I was constantly immersed in stories, to the point that my friends made fun of my vocabulary. (Because, apparently, no one uses words like risqué in middle school.)

Even while working full time for someone else, I probably read at least a book or two a week. I read on my lunch break, at the gym, while waiting for my boys at sports practice, on weekends, and after the kids went to bed.

Somehow, I managed to have a life and still read.

And then I started writing, and the more I got into it, the less I read. Not because I didn’t want to, but because I was using that time to write. And because I felt like if I had the time, I should write. Or do something else “productive.”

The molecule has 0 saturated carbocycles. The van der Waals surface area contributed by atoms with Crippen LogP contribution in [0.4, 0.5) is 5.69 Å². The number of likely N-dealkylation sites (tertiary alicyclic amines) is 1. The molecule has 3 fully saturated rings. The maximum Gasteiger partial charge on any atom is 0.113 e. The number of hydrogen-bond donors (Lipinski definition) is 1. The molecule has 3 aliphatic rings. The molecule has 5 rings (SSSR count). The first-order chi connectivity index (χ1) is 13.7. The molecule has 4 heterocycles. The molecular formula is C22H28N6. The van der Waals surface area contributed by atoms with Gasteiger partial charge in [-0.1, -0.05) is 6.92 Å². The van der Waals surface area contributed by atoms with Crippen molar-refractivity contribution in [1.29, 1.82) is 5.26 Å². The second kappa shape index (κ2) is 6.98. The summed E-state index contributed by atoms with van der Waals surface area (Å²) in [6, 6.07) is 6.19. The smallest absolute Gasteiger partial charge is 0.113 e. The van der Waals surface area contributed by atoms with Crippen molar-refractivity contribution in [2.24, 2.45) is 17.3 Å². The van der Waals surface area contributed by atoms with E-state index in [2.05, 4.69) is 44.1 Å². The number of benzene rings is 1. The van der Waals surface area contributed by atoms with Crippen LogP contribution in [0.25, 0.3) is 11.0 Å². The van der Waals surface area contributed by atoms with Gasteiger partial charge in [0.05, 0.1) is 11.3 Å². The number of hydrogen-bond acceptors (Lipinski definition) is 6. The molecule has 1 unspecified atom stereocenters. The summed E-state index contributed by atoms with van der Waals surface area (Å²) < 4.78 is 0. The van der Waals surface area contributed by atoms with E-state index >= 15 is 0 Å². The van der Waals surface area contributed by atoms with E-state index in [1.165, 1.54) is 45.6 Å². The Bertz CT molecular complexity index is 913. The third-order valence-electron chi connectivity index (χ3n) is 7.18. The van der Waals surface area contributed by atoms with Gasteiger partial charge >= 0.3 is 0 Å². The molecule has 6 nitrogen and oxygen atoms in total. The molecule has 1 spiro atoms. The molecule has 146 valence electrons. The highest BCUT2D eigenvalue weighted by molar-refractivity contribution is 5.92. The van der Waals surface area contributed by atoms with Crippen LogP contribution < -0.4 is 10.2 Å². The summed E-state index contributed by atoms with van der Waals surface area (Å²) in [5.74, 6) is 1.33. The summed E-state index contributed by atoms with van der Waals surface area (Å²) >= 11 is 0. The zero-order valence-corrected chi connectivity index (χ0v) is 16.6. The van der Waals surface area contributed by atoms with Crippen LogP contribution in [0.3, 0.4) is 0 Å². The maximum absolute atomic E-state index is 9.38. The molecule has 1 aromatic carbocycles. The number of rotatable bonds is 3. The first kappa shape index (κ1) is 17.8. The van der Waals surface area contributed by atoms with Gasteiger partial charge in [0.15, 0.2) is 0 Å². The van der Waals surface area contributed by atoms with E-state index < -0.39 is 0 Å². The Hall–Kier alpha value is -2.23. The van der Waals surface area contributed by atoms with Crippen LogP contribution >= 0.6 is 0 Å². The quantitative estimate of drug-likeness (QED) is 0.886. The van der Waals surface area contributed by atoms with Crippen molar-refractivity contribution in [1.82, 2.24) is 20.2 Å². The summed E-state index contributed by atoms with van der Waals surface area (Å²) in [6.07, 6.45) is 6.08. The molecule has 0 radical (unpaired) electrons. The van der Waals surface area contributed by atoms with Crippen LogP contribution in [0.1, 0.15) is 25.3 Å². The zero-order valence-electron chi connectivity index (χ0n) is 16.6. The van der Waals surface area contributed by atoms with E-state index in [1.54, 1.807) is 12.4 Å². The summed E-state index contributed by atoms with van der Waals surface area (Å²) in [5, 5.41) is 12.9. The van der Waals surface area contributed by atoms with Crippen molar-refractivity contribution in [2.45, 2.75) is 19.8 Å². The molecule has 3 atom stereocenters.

But if I’m always writing and never reading, how do I know what’s going on in the world of books? And how am I refilling my creative well if I’m never immersed anyone else’s words and ideas and style?

Okay, well not never. But there were whole weeks that went by where I didn’t crack open—or power up—a single book that wasn’t for story research or writing education.

For someone who got into writing because she loved stories, that seemed ridiculous. I had two main problems.

  1. I had no office hours. This is the ongoing dilemma for those who work from home. We’re never not at work, and if we have downtime, we feel like we should be filling it with work. One of the few things I miss about working for someone else is that when I came home in the evening, I could relax and enjoy that time guilt-free.